By Mushtaq Ul Haq Ahmad Sikander, New Age Islam
03 February 2020
Islam in the contemporary age is construed as being synonymous with everything vice. Most of these vices that include violence, terrorism, casteism, apartheid, gender discrimination, patriarchy have existed since time immemorial in all traditions and religions. But now these particularly violence and terrorism are being attributed to Islam. Islam and its history do not establish it as a pacifist religion nor do construct it as a violent one. It has both these attributes that render it open to variegated interpretations.
Islam as the media misconstructs is not a monolith. It has various strands, under currents and schools of thought. One of the important schools of thought that developed in Islam over these centuries is popularly known as “Sufism”. As the term apparently ends in “ism” it often sends a wrong message that “Sufism” in itself is a different religion. That gives critics within the Islamic tradition right to attribute it to alien and antagonistic ideologies, pagan beliefs and different religions that again is a distortion of factual realities.
Sufism is an indelible part of Islamic tradition that has basis in the concept of Ihsan. The term Tasawwuf is synonymous with what is termed as Sufism. The term Tasawwuf or Sufism is derived from the word “suff” that according to one theory is coarse material used by mendicants and monks to drape themselves as a cloak to experience induced and self imposed poverty against the materialism and worldly pursuits. According to another theory Tasawwuf or Sufism is derived from the term sophists and has roots in philosophy. One who adopts such a way of life is termed as Sufi.
Anyways without indulging in epistemological debates Sufism and Sufis are those individuals who experience transcendence and spirituality as a dominant part of religion as compared to the theologians who emphasize on strict adherence to law, theology and rituals. It is not to brush aside the fact that Sufis do not follow rituals. Sufis do adhere to some rituals strictly but they can be altogether different from what is prevalent in the mainstream.
As Islam is not a monolith, so is the case with Sufism. Sufism too has different schools of thought and strands characterized as Silsilas (paths). The ultimate goal of Sufism is to experience the divine through various practices. The basic practices that are common to most Silsilas are rigorous meditation and service to humanity. To serve humanity is to serve God. It is for this reason that most Sufis indulge in social work that include community kitchens (langars) where people can eat for free. The Khanqahs (hospices) serve multi dimensional purposes that include spiritual training (Tarbiyah), boarding, lodging, meal services and education.
The basic concept of Ishq (Love) both for God and humanity drives most Sufis towards experiencing the transcendental trance. Sufis are distinct from other mystics because they are not only concerned about individual spiritual enlightenment but also helping the masses to experience the same. Love makes them transcend the barriers of region, religion, caste, race and gender. It is for these very reasons that Sufis of different Silsilas do not clash with each other as compared to theologians and doctors of divinity who regularly tag the antagonistic group as deviated from the Sirat ul Mustaqeem (The straight path). They issue defamatory Fatwas (religious opinions) against each other to defame and delegitimize the other. Many times it leads to sectarian violence and killings.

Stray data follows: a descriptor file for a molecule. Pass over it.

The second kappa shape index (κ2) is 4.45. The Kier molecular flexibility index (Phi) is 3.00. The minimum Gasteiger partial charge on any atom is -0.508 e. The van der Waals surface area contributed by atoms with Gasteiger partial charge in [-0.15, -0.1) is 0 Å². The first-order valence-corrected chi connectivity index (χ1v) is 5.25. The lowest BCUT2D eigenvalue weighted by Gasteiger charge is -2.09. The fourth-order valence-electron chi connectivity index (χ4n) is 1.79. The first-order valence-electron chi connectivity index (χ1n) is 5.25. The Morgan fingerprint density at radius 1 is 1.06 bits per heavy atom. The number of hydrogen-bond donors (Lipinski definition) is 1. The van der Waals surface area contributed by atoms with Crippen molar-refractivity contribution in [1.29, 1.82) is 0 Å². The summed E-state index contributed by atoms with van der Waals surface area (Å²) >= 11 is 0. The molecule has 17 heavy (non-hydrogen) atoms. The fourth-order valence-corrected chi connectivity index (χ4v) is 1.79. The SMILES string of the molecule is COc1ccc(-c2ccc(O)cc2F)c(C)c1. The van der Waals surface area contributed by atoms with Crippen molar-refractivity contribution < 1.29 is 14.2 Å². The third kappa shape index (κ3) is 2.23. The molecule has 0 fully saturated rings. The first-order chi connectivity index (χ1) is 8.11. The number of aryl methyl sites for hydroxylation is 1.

The legal interpretations and theological definitions of religions not only lead to inter religious but intra religious divide too. These divisions certainly have been responsible for the unending group violence. Sufism or mysticism can help bridge the divide among people. But Sufism and its discourse have a flip side to it, which does not receive the requisite attention or is brushed under the carpet without being critically engaged.
After the 9/11 events, Sufism and Sufis have been engaged particularly by the state as an alternative to Islamism and political Islam. This engagement has given rise to a sharp negative reaction against Sufism. Sufism has been constructed as a state discourse and alternative to violent Islam. But in reality Sufism too has its contribution of violence. Sufis have opted for violence particularly during the anti colonial movements in the Muslim world. So to paint Sufism as completely pacifist is wrong. Further the adoptions of Sufism by political regimes that have a worst record of human rights and invasions on Muslim countries have defaced the sanctity of Sufism among Muslim masses. To add insult to injury those who endorse Sufism or represent it have little credibility among the Muslim masses. Unless real credible role models of Sufism are lacking, the problems will continue escalating.
The violence, sectarianism and terrorism in the name of religion can only be fought once religious texts and different schools of thought are engaged critically and reinterpreted in the changed circumstances. Sufism offers a range of discourses that can help in reining the vices like terrorism and violence. The Sufi texts need positive engagement and Sufi values need to be inculcated and practiced only then can Sufism once again become a vibrant discourse. The alternative to violent political Islam is pacifist Sufism that brings out and implements the real values of Islam.
M.H.A.Sikander is Writer-Activist based in Srinagar, Kashmir
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